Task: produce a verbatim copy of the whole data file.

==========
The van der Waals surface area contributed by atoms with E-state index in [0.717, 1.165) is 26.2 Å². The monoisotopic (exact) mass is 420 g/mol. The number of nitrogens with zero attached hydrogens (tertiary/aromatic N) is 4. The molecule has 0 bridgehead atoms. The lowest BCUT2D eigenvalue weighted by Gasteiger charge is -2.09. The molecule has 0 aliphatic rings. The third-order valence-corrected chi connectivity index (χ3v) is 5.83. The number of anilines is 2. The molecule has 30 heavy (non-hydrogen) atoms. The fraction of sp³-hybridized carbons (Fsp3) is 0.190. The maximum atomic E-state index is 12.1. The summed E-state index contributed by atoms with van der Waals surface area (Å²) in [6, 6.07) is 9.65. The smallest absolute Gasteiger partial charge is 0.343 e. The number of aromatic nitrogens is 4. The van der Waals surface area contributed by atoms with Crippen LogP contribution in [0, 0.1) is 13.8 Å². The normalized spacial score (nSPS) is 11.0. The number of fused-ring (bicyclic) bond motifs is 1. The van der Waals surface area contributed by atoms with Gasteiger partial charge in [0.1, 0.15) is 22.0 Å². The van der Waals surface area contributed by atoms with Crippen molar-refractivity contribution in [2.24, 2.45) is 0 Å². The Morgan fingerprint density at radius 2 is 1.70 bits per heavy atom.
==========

The van der Waals surface area contributed by atoms with E-state index in [0.717, 1.165) is 26.2 Å². The monoisotopic (exact) mass is 420 g/mol. The number of nitrogens with zero attached hydrogens (tertiary/aromatic N) is 4. The molecule has 0 bridgehead atoms. The lowest BCUT2D eigenvalue weighted by Gasteiger charge is -2.09. The molecule has 0 aliphatic rings. The third-order valence-corrected chi connectivity index (χ3v) is 5.83. The number of anilines is 2. The molecule has 30 heavy (non-hydrogen) atoms. The fraction of sp³-hybridized carbons (Fsp3) is 0.190. The maximum atomic E-state index is 12.1. The summed E-state index contributed by atoms with van der Waals surface area (Å²) in [6, 6.07) is 9.65. The smallest absolute Gasteiger partial charge is 0.343 e. The number of aromatic nitrogens is 4. The van der Waals surface area contributed by atoms with Crippen LogP contribution in [0, 0.1) is 13.8 Å². The normalized spacial score (nSPS) is 11.0. The number of fused-ring (bicyclic) bond motifs is 1. The van der Waals surface area contributed by atoms with Gasteiger partial charge in [0.1, 0.15) is 22.0 Å². The van der Waals surface area contributed by atoms with Crippen molar-refractivity contribution in [2.24, 2.45) is 0 Å². The Morgan fingerprint density at radius 2 is 1.70 bits per heavy atom.